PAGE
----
# logically equivalent

• Mar 17th 2010, 06:15 PM
questionboy
logically equivalent
can anyone explain to me how to prove that p → q and not q → not p are logically equivalent without truth tables
• Mar 17th 2010, 08:19 PM
Soroban
Hello, questionboy!

Quote:

Prove that $\displaystyle p\to q$ and $\displaystyle \sim\!q \to \;\sim\!p$ are logically equivalent without truth tables

$\displaystyle p \to q \;\equiv\;\sim\!p \vee q$ . . I call it "Alternate Definition of Implication" (ADI).

. . $\displaystyle \begin{array}{ccccc} \sim\!q \to \:\sim\!p & \equiv & q \:\vee \sim\!p & &\text{ADI} \\ \\ & \equiv & \sim\!p \vee q && \text{Comm.} \\ \\ & \equiv & p \to q && \text{ADI} \end{array}$

• Mar 18th 2010, 12:32 AM
Seppel
Hello!

Quote:

Originally Posted by Soroban
Hello, questionboy!

$\displaystyle p \to q \;\equiv\;\sim\!p \vee q$ . . I call it "Alternate Definition of Implication" (ADI).

. . $\displaystyle \begin{array}{ccccc} \sim\!q \to \:\sim\!p & \equiv & q \:\vee \sim\!p & &\text{ADI} \\ \\ & \equiv & \sim\!p \vee q && \text{Comm.} \\ \\ & \equiv & p \to q && \text{ADI} \end{array}$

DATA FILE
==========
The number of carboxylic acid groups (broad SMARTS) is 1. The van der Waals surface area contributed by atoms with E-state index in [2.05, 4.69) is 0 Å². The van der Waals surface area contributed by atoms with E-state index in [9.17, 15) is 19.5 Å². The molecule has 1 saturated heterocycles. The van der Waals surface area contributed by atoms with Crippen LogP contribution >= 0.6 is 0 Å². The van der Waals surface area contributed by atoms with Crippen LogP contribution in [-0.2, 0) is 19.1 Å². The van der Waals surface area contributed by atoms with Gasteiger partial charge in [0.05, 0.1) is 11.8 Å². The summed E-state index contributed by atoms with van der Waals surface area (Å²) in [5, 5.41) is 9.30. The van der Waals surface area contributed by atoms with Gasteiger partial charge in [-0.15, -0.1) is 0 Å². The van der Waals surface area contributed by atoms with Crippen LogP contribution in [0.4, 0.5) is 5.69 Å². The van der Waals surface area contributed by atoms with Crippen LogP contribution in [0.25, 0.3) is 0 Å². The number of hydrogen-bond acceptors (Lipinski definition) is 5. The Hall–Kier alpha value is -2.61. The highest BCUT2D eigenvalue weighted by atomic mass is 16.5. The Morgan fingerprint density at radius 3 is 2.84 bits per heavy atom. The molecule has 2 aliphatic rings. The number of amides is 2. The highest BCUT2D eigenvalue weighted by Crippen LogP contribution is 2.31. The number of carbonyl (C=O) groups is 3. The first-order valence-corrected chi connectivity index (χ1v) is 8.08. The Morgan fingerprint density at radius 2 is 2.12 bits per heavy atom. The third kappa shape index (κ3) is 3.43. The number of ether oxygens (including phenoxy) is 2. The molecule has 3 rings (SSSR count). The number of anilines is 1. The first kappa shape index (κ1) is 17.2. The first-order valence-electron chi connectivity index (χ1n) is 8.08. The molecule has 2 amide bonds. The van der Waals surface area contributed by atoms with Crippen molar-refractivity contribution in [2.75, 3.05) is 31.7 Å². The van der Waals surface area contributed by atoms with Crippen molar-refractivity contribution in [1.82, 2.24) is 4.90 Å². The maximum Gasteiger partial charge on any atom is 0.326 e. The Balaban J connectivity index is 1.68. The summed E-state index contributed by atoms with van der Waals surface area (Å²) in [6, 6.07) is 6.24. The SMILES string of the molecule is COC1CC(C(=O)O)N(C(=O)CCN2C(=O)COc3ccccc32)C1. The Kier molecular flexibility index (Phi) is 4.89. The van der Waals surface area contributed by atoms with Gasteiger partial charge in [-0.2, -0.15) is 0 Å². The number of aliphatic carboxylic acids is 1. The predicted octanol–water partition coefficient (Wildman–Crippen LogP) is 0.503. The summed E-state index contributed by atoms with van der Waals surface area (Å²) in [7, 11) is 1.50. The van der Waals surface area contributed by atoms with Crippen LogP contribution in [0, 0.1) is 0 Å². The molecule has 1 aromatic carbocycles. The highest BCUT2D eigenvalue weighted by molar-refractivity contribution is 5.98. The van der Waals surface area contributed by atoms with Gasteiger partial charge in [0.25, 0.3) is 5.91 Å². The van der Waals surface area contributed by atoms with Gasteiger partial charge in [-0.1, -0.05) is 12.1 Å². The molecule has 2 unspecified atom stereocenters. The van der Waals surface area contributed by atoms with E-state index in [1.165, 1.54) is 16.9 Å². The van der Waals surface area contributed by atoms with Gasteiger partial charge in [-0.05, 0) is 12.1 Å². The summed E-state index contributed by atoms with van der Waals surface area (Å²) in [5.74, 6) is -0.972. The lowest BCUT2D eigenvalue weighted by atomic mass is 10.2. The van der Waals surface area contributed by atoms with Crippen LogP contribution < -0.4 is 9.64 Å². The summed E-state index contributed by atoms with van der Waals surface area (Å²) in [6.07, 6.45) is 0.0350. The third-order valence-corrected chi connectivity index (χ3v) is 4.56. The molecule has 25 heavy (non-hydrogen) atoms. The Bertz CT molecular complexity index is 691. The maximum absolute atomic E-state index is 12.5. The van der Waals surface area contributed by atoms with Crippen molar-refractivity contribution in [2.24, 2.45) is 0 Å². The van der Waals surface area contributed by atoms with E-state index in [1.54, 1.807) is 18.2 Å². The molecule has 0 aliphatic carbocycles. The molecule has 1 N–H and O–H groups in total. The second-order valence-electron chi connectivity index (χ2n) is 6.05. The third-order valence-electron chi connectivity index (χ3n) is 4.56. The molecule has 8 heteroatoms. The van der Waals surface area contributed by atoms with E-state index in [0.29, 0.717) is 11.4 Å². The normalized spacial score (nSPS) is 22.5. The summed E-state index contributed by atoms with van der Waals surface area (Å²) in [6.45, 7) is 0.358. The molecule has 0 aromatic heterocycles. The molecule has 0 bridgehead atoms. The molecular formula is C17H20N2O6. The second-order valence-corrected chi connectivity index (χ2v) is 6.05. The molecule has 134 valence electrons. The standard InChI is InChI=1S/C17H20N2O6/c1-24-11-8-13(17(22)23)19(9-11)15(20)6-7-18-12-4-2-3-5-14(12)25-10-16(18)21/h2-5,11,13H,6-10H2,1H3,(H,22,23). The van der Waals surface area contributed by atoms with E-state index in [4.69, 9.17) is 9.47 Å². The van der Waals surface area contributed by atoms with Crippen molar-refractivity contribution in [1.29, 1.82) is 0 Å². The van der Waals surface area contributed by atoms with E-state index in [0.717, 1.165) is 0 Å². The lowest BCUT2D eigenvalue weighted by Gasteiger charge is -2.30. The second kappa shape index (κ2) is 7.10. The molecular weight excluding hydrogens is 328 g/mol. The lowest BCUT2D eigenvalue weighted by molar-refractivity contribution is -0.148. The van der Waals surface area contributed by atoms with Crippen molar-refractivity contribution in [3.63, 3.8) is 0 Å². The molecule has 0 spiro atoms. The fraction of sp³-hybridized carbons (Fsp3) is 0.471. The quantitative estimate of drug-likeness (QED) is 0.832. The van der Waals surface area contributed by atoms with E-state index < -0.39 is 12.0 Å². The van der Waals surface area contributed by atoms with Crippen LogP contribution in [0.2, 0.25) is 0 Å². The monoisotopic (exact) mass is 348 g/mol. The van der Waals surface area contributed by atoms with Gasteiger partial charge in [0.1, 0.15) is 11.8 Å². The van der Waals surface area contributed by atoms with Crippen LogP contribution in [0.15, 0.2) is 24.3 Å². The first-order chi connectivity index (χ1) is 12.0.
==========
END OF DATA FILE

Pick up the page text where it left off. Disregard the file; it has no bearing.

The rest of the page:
You should also mention the use of Double Negation.

Best wishes,
Seppel
• Mar 18th 2010, 05:55 AM
emakarov
This is fine, but expressing $\displaystyle p\to q$ as $\displaystyle \neg p\lor q$ misses an important subtlety. One can define $\displaystyle \neg p$ as $\displaystyle p\to\bot$ where $\displaystyle \bot$ denotes a contradiction (e.g., 0 = 1). Indeed, $\displaystyle p$ and $\displaystyle \neg p$ imply $\displaystyle \bot$ by Modus Ponens, and deriving $\displaystyle \bot$ from $\displaystyle p$ proves $\displaystyle \neg p$ by Deduction theorem (or implication introduction).

Then $\displaystyle \neg q\to\neg p$ becomes $\displaystyle (q\to\bot)\to(p\to\bot)$. Now, it is surprising that this formula is implied by $\displaystyle p\to q$ without using the fact that $\displaystyle \bot$ is a contradiction. I.e.,

$\displaystyle (p\to q)\to\Big((q\to r)\to(p\to r)\Big)$

is the transitivity of $\displaystyle \to$, and it is derivable for any $\displaystyle r$ using only basic rules about implication.

This suggests that $\displaystyle p\to q$ implies $\displaystyle \neg q\to\neg p$ in a much stronger sense than just in Boolean logic.